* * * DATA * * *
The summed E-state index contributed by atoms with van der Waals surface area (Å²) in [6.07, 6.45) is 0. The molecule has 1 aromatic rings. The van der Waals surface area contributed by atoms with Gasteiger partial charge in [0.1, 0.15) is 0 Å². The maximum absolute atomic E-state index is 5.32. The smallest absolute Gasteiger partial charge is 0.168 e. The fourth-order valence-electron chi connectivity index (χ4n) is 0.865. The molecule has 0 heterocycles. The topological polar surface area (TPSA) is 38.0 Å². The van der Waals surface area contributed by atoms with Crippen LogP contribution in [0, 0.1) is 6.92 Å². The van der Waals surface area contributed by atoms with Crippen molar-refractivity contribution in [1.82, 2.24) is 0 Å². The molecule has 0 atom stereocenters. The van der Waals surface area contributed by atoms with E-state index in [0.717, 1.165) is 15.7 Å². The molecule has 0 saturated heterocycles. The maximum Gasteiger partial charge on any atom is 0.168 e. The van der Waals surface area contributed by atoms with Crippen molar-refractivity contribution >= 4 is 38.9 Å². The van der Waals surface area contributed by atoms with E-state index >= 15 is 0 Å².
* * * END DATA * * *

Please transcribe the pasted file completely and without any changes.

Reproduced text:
The summed E-state index contributed by atoms with van der Waals surface area (Å²) in [6.07, 6.45) is 0. The molecule has 1 aromatic rings. The van der Waals surface area contributed by atoms with Gasteiger partial charge in [0.1, 0.15) is 0 Å². The maximum absolute atomic E-state index is 5.32. The smallest absolute Gasteiger partial charge is 0.168 e. The fourth-order valence-electron chi connectivity index (χ4n) is 0.865. The molecule has 0 heterocycles. The topological polar surface area (TPSA) is 38.0 Å². The van der Waals surface area contributed by atoms with Crippen LogP contribution in [0, 0.1) is 6.92 Å². The van der Waals surface area contributed by atoms with Crippen molar-refractivity contribution in [1.82, 2.24) is 0 Å². The molecule has 0 atom stereocenters. The van der Waals surface area contributed by atoms with E-state index in [0.717, 1.165) is 15.7 Å². The molecule has 0 saturated heterocycles. The maximum Gasteiger partial charge on any atom is 0.168 e. The van der Waals surface area contributed by atoms with Crippen molar-refractivity contribution >= 4 is 38.9 Å². The van der Waals surface area contributed by atoms with E-state index >= 15 is 0 Å².